Omnibus Trade and Competitiveness Act of 1988, Pub. L. No. 100-418, 102 Stat. 1107 (Aug. 23, 1998) (full-text).
In response to concerns over the development and application of new technology, the Act contained several provisions designed to foster technology transfer. The law redesignated the National Bureau of Standards as the National Institute of Standards and Technology (NIST), and mandated the establishment of (among other things): (1) an Advanced Technology Program (ATP) to encourage public-private cooperative efforts in the development of industrial technology and to promote the use of NIST technology and expertise; (2) Regional Manufacturing Technology Transfer Centers; and (3) a clearinghouse on State and local innovation related activities. The set-aside for operation of the Federal Laboratory Consortium for Technology Transfer (FLC) created in Pub. L. No. 99-502 was also increased from 0.005% of the laboratory R&D budget to 0.008%.
Regional Manufacturing Technology Transfer Centers Edit
The Act created a program of regional centers to assist small manufacturing companies’ use of knowledge and technology developed under the auspices of the NIST and other federal agencies. Federal funding for the centers is matched by non-federal sources including state and local governments and industry.
Originally, seven Regional Centers for the Transfer of Manufacturing Technology were selected and are operational: the Great Lakes Manufacturing Technology Center at the Cleveland Advanced Manufacturing Program in Ohio; the Northeast Manufacturing Technology Center at Rensselaer Polytechnic Institute in Troy, New York (now called the New York Manufacturing Extension Partnership); the South Carolina Technology Transfer Cooperative based at the University of South Carolina in Columbia; the Midwest Manufacturing Technology Center at the Industrial Technology Institute in Ann Arbor, Michigan; the Mid-American Manufacturing Technology Center at the Kansas Technology Enterprise Corporation of Topeka; the California Manufacturing Technology Center at El Camino College in Torrance; and the Upper Midwest Manufacturing Technology Center in Minneapolis.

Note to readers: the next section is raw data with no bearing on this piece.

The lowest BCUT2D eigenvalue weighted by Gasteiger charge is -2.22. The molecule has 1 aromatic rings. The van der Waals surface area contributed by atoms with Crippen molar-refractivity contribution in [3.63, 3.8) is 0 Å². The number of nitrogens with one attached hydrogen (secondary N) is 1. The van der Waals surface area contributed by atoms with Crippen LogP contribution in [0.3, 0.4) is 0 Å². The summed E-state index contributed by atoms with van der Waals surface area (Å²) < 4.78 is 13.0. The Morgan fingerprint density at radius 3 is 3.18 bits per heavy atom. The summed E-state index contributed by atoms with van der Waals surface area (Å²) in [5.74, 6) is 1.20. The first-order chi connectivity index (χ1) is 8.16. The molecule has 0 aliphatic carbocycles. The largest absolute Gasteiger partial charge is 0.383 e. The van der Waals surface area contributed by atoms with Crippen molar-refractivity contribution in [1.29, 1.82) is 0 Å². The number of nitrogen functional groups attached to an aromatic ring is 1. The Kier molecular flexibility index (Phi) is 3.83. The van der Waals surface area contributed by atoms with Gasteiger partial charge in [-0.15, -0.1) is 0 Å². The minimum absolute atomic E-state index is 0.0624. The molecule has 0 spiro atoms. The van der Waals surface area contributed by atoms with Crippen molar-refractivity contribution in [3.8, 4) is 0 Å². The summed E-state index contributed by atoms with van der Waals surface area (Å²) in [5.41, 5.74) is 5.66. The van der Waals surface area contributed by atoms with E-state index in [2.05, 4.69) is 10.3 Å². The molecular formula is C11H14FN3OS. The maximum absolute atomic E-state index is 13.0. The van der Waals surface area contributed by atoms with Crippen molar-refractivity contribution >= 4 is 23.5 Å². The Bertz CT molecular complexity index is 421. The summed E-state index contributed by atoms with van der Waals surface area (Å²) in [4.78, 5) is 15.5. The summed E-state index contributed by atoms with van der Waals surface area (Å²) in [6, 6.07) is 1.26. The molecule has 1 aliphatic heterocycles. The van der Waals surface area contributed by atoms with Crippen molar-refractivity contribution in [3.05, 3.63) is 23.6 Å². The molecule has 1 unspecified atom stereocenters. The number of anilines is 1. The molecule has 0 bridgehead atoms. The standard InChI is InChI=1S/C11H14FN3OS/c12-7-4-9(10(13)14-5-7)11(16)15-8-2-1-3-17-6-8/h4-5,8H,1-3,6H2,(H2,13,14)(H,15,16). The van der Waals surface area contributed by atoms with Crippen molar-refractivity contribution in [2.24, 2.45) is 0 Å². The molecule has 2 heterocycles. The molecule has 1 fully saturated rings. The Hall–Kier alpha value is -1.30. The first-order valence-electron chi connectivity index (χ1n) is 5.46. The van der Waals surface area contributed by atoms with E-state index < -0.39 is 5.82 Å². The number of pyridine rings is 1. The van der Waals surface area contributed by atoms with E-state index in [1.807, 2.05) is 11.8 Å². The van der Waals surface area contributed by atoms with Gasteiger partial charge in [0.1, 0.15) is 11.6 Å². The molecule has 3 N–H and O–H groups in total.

The original program expanded in 1994 creating the Manufacturing Extension Partnership (MEP) to meet new and growing needs of the community. In a more varied approach, the Partnership involves both large centers and smaller, more dispersed organizations sometimes affiliated with larger centers. Also included is the NIST State Technology Extension Program which provides states with grants to develop the infrastructure necessary to transfer technology from the federal government to the private sector (an effort which was also mandated by Pub. L. No. 100-418) and a program that electronically ties the disparate parties together along with other federal, state, local, and academic technology transfer organizations.
There are now centers in all 50 states and Puerto Rico. Since the program was created in 1989, awards made by NIST for extension activities resulting in the creation of approximately 400 regional offices. [It should be noted that the Department of Defense also funded 36 centers through its Technology Reinvestment Project (TRP) in FY1994 and FY1995. When the TRP was terminated, NIST took over support for 20 of these programs in FY1996 and financed the remaining ones during FY1997.]